ON THE BROCARD–RAMANUJAN DIOPHANTINE EQUATION n!

+ 1 = m2

Bruce C. Berndt and William F. Galway In 1876, and then again in 1885, H. Brocard [1], [2] posed the problem of finding all integral solutions to (1) n! + 1 = m2 .

In 1913, unaware of Brocard’s query, S. Ramanujan [8], [9, p. 327] formulated the problem in the form, “The number 1 + n! is a perfect square for the values 4, 5, 7 of n. Find other values.” In 1906, A. G´radin [4] presented arguments claiming e that, if m > 71, then m must have at least 20 digits, and, in 1935, H. Gupta [5] stated that calculations of n! up to n = 63 gave no further solutions. Despite the fact that the problem also appears in R. K. Guy’s popular book [6, pp. 193–194], we do not know of any further calculations. The purpose of this paper is to report on recent calculations up to n = 109 and to briefly discuss a related problem. If a denotes the Legendre symbol, we looked for solutions to p (2) n! + 1 p = 1 or 0.

Let us say that we have a “solution” if (2) holds for each of the first 40 primes p after 109 . Computations were performed modulo p. Except for the known cases n = 4, 5, 7, we found no further “solutions” of (2). It follows that (1) also has no further solutions up to 109 . The computations were effected by writing a program in C. The search for solutions of (2) up to n = 109 took about 32 hours on a SUN SPARCstation 5 workstation. In 1993, M. Overholt [7] proved that (1) has only finitely many solutions if the weak form of Szpiro’s conjecture is true, but this remains unproved. To state the weak form of Szpiro’s conjecture, which is a special case of the ABC conjecture, first set p, N0 (n) =
p|n

where p denotes a prime. Let a, b, and c denote positive integers, relatively prime in pairs and satisfying the equality a + b = c. Then the weak form of Szpiro’s conjecture asserts that there exists a constant s such that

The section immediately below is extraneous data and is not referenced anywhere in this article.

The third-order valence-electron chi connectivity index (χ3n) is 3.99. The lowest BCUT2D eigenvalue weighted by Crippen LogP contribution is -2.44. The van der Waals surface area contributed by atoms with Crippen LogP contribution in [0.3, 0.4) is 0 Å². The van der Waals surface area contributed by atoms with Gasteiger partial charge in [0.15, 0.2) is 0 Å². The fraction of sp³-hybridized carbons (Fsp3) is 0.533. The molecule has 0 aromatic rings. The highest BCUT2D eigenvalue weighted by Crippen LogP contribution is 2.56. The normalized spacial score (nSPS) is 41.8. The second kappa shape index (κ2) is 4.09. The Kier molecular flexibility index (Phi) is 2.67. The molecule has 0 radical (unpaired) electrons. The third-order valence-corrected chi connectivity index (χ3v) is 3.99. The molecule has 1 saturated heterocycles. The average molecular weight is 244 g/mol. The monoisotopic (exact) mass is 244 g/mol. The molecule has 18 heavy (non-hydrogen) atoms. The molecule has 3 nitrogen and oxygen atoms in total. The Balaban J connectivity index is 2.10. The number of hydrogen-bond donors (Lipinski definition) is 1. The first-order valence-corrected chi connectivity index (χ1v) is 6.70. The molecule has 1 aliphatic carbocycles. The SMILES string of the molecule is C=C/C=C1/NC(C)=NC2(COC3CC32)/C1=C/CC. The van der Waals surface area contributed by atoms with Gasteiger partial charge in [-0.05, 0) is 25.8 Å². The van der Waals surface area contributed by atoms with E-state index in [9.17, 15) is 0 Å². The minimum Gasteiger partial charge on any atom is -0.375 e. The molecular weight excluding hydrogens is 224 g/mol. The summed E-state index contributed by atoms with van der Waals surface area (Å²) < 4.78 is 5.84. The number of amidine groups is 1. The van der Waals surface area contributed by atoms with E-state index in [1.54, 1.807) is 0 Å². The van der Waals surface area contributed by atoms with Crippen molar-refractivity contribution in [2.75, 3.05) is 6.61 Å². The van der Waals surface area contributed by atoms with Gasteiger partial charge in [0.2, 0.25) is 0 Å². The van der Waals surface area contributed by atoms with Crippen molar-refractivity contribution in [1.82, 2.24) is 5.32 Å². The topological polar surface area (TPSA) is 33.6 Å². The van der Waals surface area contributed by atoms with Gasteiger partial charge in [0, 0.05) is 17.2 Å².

s |abc| ≤ N0 (abc).

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2

BRUCE C. BERNDT AND WILLIAM F. GALWAY

It is natural to consider the more general diophantine equation (3) n! + k = m2 .

A. Dabrowski [3] easily showed that, for each fixed k that is not a square, there is only a finite number of solutions. More precisely, if n yields a solution, n is less than the least prime p for which k = −1. Thus, (3) is only interesting when k is p a square. For k = s2 , 2 ≤ s ≤ 50, we searched for solutions of (3) up to n = 105 and found either zero or one solution in each case. In this range, the solution giving the largest n is 11! + 182 = 63182 . Dabrowski [3] also proved that, when k is a square, (3) has only finitely many solutions if the weak form of Szpiro’s conjecture is true. References
1. H. Brocard, Question 166, Nouv. Corresp. Math. 2 (1876), 287. 2. H. Brocard, Question 1532, Nouv. Ann. Math. 4 (1885), 391. 3. A. Dabrowski, On the diophantine equation n! + A = y 2 , Nieuw Arch. Wisk. 14 (1996), 321–324. 4. A. G´rardin, Contribution a l’´tude de l’´quation 1 · 2 · 3 · 4 · · · z + 1 = y 2 , Nouv. Ann. e e e Math. (4) 6 (1906), 222–226. 5. H. Gupta, On a Brocard–Ramanujan problem, Math. Student 3 (1935), 71. 6. R. Guy, Unsolved Problems in Number Theory, Springer–Verlag, New York, 1994. 7. M. Overholt, The diophantine equation n! + 1 = m2 , Bull. London Math. Soc. 25 (1993), 104. 8. S. Ramanujan, Question 469, J. Indian Math. Soc. 5 (1913), 59. 9. S. Ramanujan, Collected Papers, Chelsea, New York, 1962.

Department of Mathematics, University of Illinois, 1409 West Green Street, Urbana, Illinois 61801, USA
E-mail address: berndt@math.uiuc.edu galway@math.uiuc.edu

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